Exploring Victoria: Yackandandah

Yackandandah Hotel, Yackandandah, Victoria, Australia

Yackandandah Hotel, Yackandandah, Victoria, Australia

Before I left Albury after my Murray River DFAS lecture, Sally and John took me to Yackandandah for lunch.

It’s a former gold-mining town that now seems to use tourists as a gold-mine.

Though there were settlers here from the 1840s, the discovery of gold in 1852 brought prospectors who based themselves in tiny camps with such names as Staghorn Flat, Allan’s Flat, Osborne’s Flat, Rowdy Flat, Whisky Flat, Bell’s Flat and Hillsborough.

The trading centre, which took the name Yackandandah from the creek that ran down the valley, was laid out in 1856-7 and by the 1860s had a population of 3,000.

The very first pupil on the roll of the state school in 1864 was Isaac Isaacs (1855-1948), who became the first Australian-born Governor General (1931-1936).  He was born in Melbourne:  his father was a tailor who brought his family to Yackandandah in 1859.

We had just enough time to visit the Yackandandah Historical Society & Museum [http://yackandandahmuseum.wordpress.com] which is housed in the Bank of Victoria building (1860) and the adjacent Manager’s House (1856), and to glance at Sam Cunningham’s store and carriage showroom (1850), the Post Office (1863), the Athenaeum (1878), the Yackandandah Hotel and the Yackandandah Motor Garage.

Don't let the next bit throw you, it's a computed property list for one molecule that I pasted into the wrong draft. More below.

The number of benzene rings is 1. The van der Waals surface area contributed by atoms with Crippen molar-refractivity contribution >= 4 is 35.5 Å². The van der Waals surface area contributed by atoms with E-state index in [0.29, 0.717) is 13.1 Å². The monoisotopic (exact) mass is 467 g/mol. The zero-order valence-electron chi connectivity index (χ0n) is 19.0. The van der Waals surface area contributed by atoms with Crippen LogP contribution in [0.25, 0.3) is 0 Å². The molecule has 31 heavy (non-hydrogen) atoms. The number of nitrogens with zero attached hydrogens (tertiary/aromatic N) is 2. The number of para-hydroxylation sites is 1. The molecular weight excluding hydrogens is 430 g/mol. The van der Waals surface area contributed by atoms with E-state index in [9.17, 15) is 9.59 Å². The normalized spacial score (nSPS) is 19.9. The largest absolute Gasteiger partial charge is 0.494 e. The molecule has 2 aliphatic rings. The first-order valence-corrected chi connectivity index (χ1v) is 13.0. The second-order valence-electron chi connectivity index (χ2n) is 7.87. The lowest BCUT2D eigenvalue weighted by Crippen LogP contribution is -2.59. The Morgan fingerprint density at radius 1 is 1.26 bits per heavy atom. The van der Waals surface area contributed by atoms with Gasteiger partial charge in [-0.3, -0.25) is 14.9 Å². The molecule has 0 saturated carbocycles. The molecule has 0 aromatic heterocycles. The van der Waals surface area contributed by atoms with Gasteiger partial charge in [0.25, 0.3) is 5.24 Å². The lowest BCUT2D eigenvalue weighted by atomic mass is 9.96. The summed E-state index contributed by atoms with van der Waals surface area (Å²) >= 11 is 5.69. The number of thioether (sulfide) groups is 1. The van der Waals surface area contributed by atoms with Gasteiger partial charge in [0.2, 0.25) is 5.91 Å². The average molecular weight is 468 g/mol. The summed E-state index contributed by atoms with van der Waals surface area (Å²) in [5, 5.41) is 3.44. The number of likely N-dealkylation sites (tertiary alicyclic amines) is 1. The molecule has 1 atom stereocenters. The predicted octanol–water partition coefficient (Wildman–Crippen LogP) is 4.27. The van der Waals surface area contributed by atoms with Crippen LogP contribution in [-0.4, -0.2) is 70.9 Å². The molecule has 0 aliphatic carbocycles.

I didn’t have time to follow the Indigo Gold Trail [http://www.indigogoldtrail.com/Gold_Site_Detail_Pages/Yackandandah], or to take Greg Porter’s Karrs Reef Gold Mine Tour [http://www.youtube.com/watch?v=6yHrNOWgJVc], or to seek out the Cemetery (1859) [http://www.uniqueyackandandah.com.au/index.php?page_id=34].

There’s so much history to be explored, not least in a boom-town that started up in the mid-nineteenth century, and lost its original raison d’être decades ago.


Leave a Reply

Your email address will not be published. Required fields are marked *